4. A greater blurring of online and offline
More than 90% of retailers have an omnichannel strategy or are investing in one, but just 8% say they have mastered omnichannel. Physical stores are far from dead and this year will see greater attention paid to providing effective end-to-end customer journeys, rather than a focus on individual touchpoints, as retailers battle to deliver the most compelling experiences.
Tracking offline customer visits has long been a challenge, and whilst investment in beacons and near-field communication can be difficult to build a business case around, offering Wifi to customers is a simple entry point for retailers wanting to know when a shopper has stepped into their store, and opens the gateway for targeted and personalised messaging.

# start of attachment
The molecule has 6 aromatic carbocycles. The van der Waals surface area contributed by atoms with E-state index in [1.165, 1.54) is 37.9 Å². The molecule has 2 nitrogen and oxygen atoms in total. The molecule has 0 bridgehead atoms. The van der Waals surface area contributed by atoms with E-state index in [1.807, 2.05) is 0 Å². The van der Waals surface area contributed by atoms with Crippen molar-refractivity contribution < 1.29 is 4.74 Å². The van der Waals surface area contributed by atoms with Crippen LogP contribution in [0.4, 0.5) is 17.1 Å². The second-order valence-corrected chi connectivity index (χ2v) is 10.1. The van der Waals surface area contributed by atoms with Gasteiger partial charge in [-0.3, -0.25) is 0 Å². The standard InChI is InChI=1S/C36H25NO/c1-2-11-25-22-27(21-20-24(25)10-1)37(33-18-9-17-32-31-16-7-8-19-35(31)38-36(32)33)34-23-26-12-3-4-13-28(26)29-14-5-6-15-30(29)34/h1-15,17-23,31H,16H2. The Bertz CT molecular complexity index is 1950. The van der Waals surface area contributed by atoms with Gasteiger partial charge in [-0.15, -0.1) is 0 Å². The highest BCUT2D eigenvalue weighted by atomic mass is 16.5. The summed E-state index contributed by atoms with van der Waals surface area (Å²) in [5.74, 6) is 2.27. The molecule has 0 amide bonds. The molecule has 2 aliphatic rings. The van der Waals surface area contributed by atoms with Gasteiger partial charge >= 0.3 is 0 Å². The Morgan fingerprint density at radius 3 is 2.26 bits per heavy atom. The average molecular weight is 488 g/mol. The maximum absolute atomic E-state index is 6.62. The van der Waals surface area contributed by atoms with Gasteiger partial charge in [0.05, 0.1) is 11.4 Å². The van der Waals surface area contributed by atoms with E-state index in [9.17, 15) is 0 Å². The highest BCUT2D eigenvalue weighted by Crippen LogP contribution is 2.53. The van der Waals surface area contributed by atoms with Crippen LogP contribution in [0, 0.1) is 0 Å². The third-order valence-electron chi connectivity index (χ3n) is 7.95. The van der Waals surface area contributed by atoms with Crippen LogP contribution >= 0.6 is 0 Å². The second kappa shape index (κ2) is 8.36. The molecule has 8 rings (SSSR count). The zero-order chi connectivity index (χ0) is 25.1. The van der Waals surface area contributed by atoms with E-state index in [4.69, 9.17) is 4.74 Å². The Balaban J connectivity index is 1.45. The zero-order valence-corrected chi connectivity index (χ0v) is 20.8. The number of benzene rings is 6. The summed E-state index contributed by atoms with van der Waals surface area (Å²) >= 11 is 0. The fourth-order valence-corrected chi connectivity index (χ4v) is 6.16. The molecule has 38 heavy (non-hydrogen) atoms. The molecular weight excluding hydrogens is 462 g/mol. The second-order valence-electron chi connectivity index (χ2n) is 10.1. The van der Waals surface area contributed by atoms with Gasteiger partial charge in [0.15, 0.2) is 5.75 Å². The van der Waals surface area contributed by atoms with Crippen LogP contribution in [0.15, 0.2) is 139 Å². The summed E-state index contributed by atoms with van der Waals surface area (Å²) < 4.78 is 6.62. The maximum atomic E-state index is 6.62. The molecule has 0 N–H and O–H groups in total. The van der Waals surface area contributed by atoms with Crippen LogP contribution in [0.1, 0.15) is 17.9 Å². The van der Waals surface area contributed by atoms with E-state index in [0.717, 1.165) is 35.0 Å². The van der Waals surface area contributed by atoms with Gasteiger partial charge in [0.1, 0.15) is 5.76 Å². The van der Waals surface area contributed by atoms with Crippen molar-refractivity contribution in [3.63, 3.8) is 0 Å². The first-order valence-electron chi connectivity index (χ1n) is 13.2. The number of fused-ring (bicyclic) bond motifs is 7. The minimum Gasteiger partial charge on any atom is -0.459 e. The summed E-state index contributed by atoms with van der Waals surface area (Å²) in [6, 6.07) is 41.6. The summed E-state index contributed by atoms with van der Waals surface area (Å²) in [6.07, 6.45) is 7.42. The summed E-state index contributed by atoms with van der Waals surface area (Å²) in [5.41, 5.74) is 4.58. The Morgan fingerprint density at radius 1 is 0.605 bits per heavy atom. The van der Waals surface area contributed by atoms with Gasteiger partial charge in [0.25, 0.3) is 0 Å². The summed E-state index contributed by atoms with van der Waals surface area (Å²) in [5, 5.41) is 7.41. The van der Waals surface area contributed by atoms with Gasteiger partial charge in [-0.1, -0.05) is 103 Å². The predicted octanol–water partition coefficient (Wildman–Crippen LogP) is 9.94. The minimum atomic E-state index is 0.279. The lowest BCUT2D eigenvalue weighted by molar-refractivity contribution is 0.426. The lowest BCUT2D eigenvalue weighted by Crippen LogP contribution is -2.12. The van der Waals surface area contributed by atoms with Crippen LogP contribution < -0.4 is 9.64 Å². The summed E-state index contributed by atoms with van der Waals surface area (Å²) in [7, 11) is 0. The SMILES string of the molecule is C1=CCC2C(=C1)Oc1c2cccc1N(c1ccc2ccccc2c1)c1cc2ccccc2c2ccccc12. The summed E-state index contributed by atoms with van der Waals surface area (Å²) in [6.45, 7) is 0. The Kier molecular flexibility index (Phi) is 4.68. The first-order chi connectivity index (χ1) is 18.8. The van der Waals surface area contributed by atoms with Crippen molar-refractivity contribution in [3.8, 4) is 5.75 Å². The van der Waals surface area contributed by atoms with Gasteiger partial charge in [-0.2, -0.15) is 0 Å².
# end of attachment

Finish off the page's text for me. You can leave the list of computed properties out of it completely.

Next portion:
Huddersfield’s Kingsgate shopping centre is a great example of how this can be done well. The shopping centre walkways provides single-click wiFi access via Facebook and Twitter, along with a personalised landing page to promote relevant news and offers.
Kingsgate has benefitted greatly from linked access to data and as a result we are able to improve our targeted marketing to select specific demographic traits and thereby make our campaigns more efficient.
5. Progressive web apps
Progressive web apps give shoppers an app-like experience without the hassle of them needing to download a retailer’s app. They’re focused on engaging your customers faster and for longer, especially when there is no connection available, as can often be the case during mobile commerce.
Expect to see more PWA examples in 2018, and head here for some great examples of how the technology is being used.